Published in the New Statesman, on 17th May 2004.
The Prime Minister called climate change “the most important issue that we face as a global community”, in a recent speech. But what really caught the attention of journalists was his deliberate dropping of the word “environment” from his prepared text.
Tony Blair increasingly shares the view of his science adviser, Sir David King, that climate change is not simply another environmental issue to be dealt with when time and resources permit. A stable climate, like national security, is a public good without which economic prosperity and political freedom are impossible. Next year, Blair will hold both the chairmanship of the G8 and, in the second half of the year, the presidency of the European Union. He will have a unique opportunity to reinvigorate the global response to climate change, and has made it clear that he intends to seize the opportunity.
To succeed in his ambitions for next year, Blair must get this year right. And that means securing Russian ratification of the Kyoto Protocol. Without it, the Kyoto process would collapse politically, encouraging pressure from industry to weaken action on climate in the EU. Globally, a new framework would no doubt emerge in time – but it would probably be weaker than Kyoto.
Russian ratification is more possible than many people think. At a recent meeting with the EC’s Romano Prodi, President Vladimir Putin distanced himself from the stridently negative, and widely publicised, views of his economic adviser Andrei Illarionov and, in effect, invited the EU to make ratification politically attractive to him. This would entail building the right linkages between climate change and the negotiations over Russian accession to the World Trade Organisation.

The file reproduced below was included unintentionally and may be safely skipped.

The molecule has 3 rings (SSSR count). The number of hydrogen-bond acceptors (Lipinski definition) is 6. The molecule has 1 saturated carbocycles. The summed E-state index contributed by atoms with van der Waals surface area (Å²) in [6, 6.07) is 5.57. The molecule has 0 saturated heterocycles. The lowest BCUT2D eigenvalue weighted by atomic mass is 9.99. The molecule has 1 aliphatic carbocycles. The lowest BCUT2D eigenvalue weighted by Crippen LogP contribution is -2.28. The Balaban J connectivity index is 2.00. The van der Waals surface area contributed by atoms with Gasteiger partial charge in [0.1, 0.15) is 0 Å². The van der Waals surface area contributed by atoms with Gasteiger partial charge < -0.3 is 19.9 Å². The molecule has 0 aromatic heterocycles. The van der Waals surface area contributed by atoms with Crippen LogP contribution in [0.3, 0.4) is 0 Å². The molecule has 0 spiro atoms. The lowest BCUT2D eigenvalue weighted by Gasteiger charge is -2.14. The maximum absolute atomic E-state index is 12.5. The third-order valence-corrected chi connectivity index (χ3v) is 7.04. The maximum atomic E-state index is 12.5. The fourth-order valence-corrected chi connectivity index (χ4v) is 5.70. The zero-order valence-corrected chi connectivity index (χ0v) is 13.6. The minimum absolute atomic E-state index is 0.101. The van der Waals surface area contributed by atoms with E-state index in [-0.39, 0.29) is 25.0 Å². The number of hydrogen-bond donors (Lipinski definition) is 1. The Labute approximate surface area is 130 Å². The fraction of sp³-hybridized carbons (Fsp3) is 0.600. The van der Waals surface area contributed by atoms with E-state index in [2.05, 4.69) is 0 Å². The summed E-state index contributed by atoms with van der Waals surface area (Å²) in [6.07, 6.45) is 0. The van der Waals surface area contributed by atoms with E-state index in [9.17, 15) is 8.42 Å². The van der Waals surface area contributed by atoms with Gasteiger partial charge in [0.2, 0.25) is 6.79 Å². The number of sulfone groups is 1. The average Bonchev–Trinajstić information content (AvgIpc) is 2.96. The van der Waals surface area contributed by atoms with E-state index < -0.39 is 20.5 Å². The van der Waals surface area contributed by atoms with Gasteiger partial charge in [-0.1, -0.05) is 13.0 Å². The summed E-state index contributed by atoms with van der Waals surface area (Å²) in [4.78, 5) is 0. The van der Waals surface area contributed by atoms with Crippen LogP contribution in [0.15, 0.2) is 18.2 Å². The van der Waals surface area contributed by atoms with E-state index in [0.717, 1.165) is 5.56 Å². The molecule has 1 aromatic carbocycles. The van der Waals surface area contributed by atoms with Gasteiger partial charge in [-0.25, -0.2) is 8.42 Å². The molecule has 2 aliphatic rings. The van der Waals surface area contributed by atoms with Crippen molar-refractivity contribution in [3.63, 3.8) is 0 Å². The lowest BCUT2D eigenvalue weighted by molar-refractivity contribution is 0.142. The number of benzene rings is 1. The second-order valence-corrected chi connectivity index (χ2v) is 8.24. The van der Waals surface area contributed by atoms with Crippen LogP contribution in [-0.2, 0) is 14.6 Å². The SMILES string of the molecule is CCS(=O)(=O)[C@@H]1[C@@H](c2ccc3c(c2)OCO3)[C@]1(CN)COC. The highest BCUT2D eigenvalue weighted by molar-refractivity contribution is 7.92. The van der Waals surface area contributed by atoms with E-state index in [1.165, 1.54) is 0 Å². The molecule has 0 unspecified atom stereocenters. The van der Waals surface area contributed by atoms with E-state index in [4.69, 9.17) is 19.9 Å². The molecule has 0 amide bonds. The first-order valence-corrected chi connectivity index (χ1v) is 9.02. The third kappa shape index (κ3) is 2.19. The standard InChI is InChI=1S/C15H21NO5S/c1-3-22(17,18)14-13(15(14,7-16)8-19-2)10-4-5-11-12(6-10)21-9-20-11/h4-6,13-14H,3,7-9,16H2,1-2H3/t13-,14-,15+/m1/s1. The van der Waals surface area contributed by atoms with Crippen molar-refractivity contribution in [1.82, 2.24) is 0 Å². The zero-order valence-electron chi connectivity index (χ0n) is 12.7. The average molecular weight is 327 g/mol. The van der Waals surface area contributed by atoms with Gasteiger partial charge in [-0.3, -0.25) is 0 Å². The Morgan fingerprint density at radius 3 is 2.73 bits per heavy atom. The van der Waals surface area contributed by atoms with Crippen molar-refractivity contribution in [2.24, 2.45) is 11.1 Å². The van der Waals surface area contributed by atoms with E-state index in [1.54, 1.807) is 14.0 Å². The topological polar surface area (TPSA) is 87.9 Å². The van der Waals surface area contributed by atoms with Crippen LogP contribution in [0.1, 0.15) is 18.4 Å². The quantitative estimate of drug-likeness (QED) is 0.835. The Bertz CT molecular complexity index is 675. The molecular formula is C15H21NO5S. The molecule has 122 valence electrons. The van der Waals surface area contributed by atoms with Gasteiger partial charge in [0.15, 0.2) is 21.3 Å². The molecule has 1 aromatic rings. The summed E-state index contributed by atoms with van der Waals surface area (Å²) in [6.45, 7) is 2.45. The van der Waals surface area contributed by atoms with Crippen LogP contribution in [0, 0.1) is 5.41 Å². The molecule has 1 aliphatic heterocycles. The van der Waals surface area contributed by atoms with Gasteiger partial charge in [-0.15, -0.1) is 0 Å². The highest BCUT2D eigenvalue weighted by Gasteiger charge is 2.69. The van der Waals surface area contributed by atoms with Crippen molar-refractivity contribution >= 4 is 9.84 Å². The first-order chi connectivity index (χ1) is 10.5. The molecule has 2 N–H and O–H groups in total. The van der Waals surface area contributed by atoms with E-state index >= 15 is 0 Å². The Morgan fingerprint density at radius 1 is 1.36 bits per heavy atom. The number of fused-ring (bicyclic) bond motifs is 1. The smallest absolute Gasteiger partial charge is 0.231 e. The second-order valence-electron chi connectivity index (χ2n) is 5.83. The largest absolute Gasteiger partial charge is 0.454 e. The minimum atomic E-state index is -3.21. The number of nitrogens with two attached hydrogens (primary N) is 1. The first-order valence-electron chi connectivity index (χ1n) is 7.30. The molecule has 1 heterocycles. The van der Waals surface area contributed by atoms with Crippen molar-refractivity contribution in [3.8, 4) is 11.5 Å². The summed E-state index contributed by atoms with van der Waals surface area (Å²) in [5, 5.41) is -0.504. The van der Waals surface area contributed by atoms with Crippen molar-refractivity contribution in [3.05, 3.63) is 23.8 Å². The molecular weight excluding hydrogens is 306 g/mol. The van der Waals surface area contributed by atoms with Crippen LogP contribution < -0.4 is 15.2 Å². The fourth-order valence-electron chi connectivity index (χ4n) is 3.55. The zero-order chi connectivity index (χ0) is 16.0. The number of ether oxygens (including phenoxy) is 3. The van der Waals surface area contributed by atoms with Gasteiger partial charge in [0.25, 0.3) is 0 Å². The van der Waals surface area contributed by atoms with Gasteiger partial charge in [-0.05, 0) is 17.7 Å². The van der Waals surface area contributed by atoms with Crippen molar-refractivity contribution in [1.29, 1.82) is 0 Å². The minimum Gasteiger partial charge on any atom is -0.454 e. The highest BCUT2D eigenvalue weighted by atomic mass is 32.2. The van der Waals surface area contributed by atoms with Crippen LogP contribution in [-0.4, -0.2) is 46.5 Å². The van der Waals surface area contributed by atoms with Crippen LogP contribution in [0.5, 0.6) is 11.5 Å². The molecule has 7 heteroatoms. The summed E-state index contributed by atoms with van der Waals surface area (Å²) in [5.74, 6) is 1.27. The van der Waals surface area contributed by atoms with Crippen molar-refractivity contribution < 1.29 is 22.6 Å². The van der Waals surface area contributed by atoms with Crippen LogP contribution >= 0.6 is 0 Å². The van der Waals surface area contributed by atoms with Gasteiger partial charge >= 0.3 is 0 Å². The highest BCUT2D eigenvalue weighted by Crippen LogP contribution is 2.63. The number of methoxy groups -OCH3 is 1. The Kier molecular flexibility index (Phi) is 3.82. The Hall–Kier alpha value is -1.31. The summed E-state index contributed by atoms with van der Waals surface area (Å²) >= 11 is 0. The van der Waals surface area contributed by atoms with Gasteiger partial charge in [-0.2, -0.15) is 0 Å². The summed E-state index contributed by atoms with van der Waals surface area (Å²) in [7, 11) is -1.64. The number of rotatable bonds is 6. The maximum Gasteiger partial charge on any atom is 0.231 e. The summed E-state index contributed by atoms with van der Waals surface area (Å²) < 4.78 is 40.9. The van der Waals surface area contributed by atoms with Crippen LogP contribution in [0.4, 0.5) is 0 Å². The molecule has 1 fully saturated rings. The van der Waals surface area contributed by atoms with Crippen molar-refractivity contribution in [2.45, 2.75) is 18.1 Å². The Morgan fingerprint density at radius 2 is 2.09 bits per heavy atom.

The elements of such a deal are already clear. But it cannot be accomplished without a more joined-up approach to trade and environment policy in both Brussels and Whitehall. This can be secured only by a strong lead from Blair himself. In Europe, this entails close collaboration with both Jacques Chirac of France and Gerhard Schroder of Germany. (The latter’s support would be more easily won if Blair gave a positive response to an invitation to attend the German chancellor’s mega-conference on renewable energy in Bonn in June.) In Britain, it entails ensuring that trade officials, often aided and abetted by some advisers from inside No10 itself, do not form an alliance against the Department for Environment. It also requires Blair to resist the consistent pressure from Patricia Hewitt, at the Department of Trade, to abandon the target for reducing emissions by 20 per cent.
The Prime Minister has shown elsewhere that he can display formidable political will when his moral passions are aroused. To take the opportunities he has presciently identified on climate change will not demand so high a price – but the consequences of failure may be even more far-reaching.